They may not be the most innovative of stories, but for me the Star Wars films have gained huge value. I realised it when I bought The Force Awakens on DVD. The woman behind the counter wasn’t a huge fan, but we chatted about how her husband watched it twice in a row. When I tweeted as I re-watched the film, I quickly got quick responses from people I know, ranging from discussing favourite lines to asking my thoughts on the up coming Rogue One film.
There’s something similar with Star Wars games. When I bought Star Wars Battlefront for my PS4, the woman behind the counter talked about her love of it and her excitement at playing well-known characters. I went to play the X-Wing miniatures game at a games store in London recently, and the moment we put x-wing models on the table, everyone present, both friends and passing gamers, had something in common. X-Wing has been a real boon to my social circle, a game and setting lots of us love, which makes a fun talking point, and which draws other geeks in.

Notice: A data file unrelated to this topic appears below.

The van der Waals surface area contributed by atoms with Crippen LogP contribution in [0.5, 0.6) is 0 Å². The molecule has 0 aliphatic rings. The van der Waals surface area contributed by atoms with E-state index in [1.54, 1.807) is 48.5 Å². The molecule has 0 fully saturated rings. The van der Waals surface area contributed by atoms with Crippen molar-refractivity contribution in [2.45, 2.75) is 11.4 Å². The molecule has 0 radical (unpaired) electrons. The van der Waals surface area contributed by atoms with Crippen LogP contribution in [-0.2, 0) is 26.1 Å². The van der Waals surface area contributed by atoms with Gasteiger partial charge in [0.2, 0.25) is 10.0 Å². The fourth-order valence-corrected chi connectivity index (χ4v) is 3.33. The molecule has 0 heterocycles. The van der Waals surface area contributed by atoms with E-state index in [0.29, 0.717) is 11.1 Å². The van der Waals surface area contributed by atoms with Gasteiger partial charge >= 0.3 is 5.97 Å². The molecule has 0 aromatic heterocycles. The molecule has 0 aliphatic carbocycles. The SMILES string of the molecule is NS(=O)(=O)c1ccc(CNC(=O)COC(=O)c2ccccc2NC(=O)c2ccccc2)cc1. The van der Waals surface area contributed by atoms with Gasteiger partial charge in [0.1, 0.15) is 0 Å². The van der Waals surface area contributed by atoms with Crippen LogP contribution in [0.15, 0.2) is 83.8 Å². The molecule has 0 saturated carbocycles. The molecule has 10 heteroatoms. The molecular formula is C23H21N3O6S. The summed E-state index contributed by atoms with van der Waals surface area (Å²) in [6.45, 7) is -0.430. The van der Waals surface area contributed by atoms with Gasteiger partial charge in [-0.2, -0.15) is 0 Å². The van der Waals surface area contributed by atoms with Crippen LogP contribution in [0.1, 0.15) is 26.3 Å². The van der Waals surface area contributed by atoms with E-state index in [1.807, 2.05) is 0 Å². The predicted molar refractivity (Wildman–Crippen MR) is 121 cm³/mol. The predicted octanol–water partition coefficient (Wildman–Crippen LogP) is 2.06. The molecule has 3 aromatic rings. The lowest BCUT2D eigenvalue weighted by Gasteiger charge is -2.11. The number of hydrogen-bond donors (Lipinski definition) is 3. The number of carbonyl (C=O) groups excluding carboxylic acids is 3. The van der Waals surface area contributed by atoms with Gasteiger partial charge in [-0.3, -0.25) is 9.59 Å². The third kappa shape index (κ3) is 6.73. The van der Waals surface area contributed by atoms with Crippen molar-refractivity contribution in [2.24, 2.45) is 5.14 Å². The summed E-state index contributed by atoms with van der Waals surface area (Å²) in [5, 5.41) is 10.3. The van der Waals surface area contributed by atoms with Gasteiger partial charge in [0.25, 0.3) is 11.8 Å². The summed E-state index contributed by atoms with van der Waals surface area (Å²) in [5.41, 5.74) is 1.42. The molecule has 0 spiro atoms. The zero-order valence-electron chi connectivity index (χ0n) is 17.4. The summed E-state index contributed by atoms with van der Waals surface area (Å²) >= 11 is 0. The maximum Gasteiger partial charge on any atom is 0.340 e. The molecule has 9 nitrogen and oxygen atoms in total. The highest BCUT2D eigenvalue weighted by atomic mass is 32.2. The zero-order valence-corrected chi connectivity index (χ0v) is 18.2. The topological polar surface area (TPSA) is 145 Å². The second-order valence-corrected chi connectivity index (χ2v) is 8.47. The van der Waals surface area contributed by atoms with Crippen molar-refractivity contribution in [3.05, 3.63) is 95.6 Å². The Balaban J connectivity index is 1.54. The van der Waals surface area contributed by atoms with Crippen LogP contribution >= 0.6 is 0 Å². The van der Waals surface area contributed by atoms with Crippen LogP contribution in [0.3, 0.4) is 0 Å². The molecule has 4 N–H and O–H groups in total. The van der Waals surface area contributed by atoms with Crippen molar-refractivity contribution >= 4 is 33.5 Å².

I get excited about Star Wars because of associations I have from childhood. But its huge popularity brings another emotional benefit. Wherever I go, it gives me something to talk about with people. It’s a way to connect, to carefully test the boundaries of new people’s geekery, to find out how much we have in common. Because the massive power of such works might not be good for cultural diversity, but it’s great for connecting people together.